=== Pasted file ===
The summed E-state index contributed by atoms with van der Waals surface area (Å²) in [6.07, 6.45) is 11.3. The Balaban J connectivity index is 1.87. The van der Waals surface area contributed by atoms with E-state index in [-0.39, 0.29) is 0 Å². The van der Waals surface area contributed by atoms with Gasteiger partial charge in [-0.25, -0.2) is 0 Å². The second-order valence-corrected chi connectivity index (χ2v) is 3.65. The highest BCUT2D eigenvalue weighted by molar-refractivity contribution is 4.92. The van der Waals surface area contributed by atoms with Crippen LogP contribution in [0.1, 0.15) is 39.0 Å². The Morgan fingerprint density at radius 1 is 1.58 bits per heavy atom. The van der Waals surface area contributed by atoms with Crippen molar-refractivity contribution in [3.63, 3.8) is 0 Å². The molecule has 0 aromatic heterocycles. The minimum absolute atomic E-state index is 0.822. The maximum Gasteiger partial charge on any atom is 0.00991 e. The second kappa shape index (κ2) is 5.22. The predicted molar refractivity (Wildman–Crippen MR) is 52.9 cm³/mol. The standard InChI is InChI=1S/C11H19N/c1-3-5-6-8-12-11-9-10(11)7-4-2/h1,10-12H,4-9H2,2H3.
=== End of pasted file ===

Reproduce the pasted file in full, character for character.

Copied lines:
The summed E-state index contributed by atoms with van der Waals surface area (Å²) in [6.07, 6.45) is 11.3. The Balaban J connectivity index is 1.87. The van der Waals surface area contributed by atoms with E-state index in [-0.39, 0.29) is 0 Å². The van der Waals surface area contributed by atoms with Gasteiger partial charge in [-0.25, -0.2) is 0 Å². The second-order valence-corrected chi connectivity index (χ2v) is 3.65. The highest BCUT2D eigenvalue weighted by molar-refractivity contribution is 4.92. The van der Waals surface area contributed by atoms with Crippen LogP contribution in [0.1, 0.15) is 39.0 Å². The Morgan fingerprint density at radius 1 is 1.58 bits per heavy atom. The van der Waals surface area contributed by atoms with Crippen molar-refractivity contribution in [3.63, 3.8) is 0 Å². The molecule has 0 aromatic heterocycles. The minimum absolute atomic E-state index is 0.822. The maximum Gasteiger partial charge on any atom is 0.00991 e. The second kappa shape index (κ2) is 5.22. The predicted molar refractivity (Wildman–Crippen MR) is 52.9 cm³/mol. The standard InChI is InChI=1S/C11H19N/c1-3-5-6-8-12-11-9-10(11)7-4-2/h1,10-12H,4-9H2,2H3.